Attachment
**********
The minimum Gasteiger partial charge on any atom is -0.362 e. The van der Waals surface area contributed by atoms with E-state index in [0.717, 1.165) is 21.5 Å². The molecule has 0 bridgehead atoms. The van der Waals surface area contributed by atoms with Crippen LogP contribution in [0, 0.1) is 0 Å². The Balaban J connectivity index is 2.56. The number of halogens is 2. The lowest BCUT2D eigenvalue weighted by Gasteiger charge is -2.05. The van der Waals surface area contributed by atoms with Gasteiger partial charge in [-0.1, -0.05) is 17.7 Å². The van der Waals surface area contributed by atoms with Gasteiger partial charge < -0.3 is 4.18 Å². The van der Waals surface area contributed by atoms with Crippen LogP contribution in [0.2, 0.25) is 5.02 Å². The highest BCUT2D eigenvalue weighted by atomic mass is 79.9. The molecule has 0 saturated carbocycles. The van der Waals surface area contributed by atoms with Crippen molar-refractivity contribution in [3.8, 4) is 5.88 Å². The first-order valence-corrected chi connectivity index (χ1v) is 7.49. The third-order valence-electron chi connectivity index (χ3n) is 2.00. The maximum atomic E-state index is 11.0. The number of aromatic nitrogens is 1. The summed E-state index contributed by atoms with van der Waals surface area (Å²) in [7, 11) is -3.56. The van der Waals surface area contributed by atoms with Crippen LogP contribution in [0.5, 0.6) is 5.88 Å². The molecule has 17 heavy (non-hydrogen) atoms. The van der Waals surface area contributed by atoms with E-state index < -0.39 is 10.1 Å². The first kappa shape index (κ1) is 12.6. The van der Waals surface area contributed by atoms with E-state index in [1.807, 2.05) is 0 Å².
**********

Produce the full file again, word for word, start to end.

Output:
The minimum Gasteiger partial charge on any atom is -0.362 e. The van der Waals surface area contributed by atoms with E-state index in [0.717, 1.165) is 21.5 Å². The molecule has 0 bridgehead atoms. The van der Waals surface area contributed by atoms with Crippen LogP contribution in [0, 0.1) is 0 Å². The Balaban J connectivity index is 2.56. The number of halogens is 2. The lowest BCUT2D eigenvalue weighted by Gasteiger charge is -2.05. The van der Waals surface area contributed by atoms with Gasteiger partial charge in [-0.1, -0.05) is 17.7 Å². The van der Waals surface area contributed by atoms with Gasteiger partial charge < -0.3 is 4.18 Å². The van der Waals surface area contributed by atoms with Crippen LogP contribution in [0.2, 0.25) is 5.02 Å². The highest BCUT2D eigenvalue weighted by atomic mass is 79.9. The molecule has 0 saturated carbocycles. The van der Waals surface area contributed by atoms with Crippen molar-refractivity contribution in [3.8, 4) is 5.88 Å². The first-order valence-corrected chi connectivity index (χ1v) is 7.49. The third-order valence-electron chi connectivity index (χ3n) is 2.00. The maximum atomic E-state index is 11.0. The number of aromatic nitrogens is 1. The summed E-state index contributed by atoms with van der Waals surface area (Å²) in [7, 11) is -3.56. The van der Waals surface area contributed by atoms with Crippen LogP contribution in [0.5, 0.6) is 5.88 Å². The molecule has 17 heavy (non-hydrogen) atoms. The van der Waals surface area contributed by atoms with E-state index < -0.39 is 10.1 Å². The first kappa shape index (κ1) is 12.6. The van der Waals surface area contributed by atoms with E-state index in [1.807, 2.05) is 0 Å².